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they had washed off all effaceable marks of the late accident, the
room was warm and light, which was a most agreeable exchange
for the cold and darkness out of doors.

‘Well, Mr Nickleby,’ said Squeers, insinuating himself into the
warmest corner, ‘you did very right to catch hold of them horses. I
should have done it myself if I had come to in time, but I am very
glad you did it. You did it very well; very well.’

‘So well,’ said the merry-faced gentleman, who did not seem to
approve very much of the patronising tone adopted by Squeers,
‘that if they had not been firmly checked when they were, you
would most probably have had no brains left to teach with.’

This remark called up a discourse relative to the promptitude
Nicholas had displayed, and he was overwhelmed with
compliments and commendations.

‘I am very glad to have escaped, of course,’ observed Squeers:
‘every man is glad when he escapes from danger; but if any one of
my charges had been hurt--if I had been prevented from restoring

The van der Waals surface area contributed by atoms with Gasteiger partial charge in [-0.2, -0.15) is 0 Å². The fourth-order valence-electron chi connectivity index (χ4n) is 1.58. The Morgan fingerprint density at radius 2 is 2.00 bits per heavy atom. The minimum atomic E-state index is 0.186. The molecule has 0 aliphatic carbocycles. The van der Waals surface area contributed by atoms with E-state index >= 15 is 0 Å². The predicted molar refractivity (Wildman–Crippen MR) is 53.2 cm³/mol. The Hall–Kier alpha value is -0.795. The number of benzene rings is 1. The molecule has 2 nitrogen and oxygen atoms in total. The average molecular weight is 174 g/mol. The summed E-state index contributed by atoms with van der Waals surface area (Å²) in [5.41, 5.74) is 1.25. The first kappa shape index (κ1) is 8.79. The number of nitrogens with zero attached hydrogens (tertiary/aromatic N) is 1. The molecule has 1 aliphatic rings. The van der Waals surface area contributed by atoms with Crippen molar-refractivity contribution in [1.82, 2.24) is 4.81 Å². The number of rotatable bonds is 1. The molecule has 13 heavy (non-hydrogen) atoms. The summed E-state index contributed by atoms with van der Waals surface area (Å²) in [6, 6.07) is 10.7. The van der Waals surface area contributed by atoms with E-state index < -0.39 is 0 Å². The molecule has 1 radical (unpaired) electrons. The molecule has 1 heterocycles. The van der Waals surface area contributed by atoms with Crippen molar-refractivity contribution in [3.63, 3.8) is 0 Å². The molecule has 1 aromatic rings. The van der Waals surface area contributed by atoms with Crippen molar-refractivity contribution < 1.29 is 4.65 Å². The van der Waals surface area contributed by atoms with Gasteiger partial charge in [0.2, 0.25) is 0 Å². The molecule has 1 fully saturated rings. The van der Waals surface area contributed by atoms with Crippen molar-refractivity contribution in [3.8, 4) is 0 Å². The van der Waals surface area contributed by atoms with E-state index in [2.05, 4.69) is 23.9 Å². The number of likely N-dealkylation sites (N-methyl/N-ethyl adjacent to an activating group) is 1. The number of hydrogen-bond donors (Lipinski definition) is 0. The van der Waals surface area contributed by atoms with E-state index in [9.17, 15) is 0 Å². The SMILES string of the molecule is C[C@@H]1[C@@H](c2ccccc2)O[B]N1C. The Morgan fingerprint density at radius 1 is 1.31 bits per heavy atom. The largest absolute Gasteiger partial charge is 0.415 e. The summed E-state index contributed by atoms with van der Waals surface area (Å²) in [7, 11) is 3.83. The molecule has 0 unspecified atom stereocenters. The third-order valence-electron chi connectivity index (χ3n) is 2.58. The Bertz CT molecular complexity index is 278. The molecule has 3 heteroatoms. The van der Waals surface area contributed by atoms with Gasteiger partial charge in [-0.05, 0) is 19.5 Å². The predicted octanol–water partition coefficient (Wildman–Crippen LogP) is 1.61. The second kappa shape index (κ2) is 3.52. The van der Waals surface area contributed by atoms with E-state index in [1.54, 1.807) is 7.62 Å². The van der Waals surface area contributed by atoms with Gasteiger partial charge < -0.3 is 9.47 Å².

any one of these little boys to his parents whole and sound as I
received him--what would have been my feelings? Why the wheel
a-top of my head would have been far preferable to it.’

‘Are they all brothers, sir?’ inquired the lady who had carried
the ‘Davy’ or safety-lamp.

‘In one sense they are, ma’am,’ replied Squeers, diving into his
greatcoat pocket for cards. ‘They are all under the same parental
and affectionate treatment. Mrs Squeers and myself are a mother
and father to every one of ’em. Mr Nickleby, hand the lady them
cards, and offer these to the gentleman. Perhaps they might know
of some parents that would be glad to avail themselves of the

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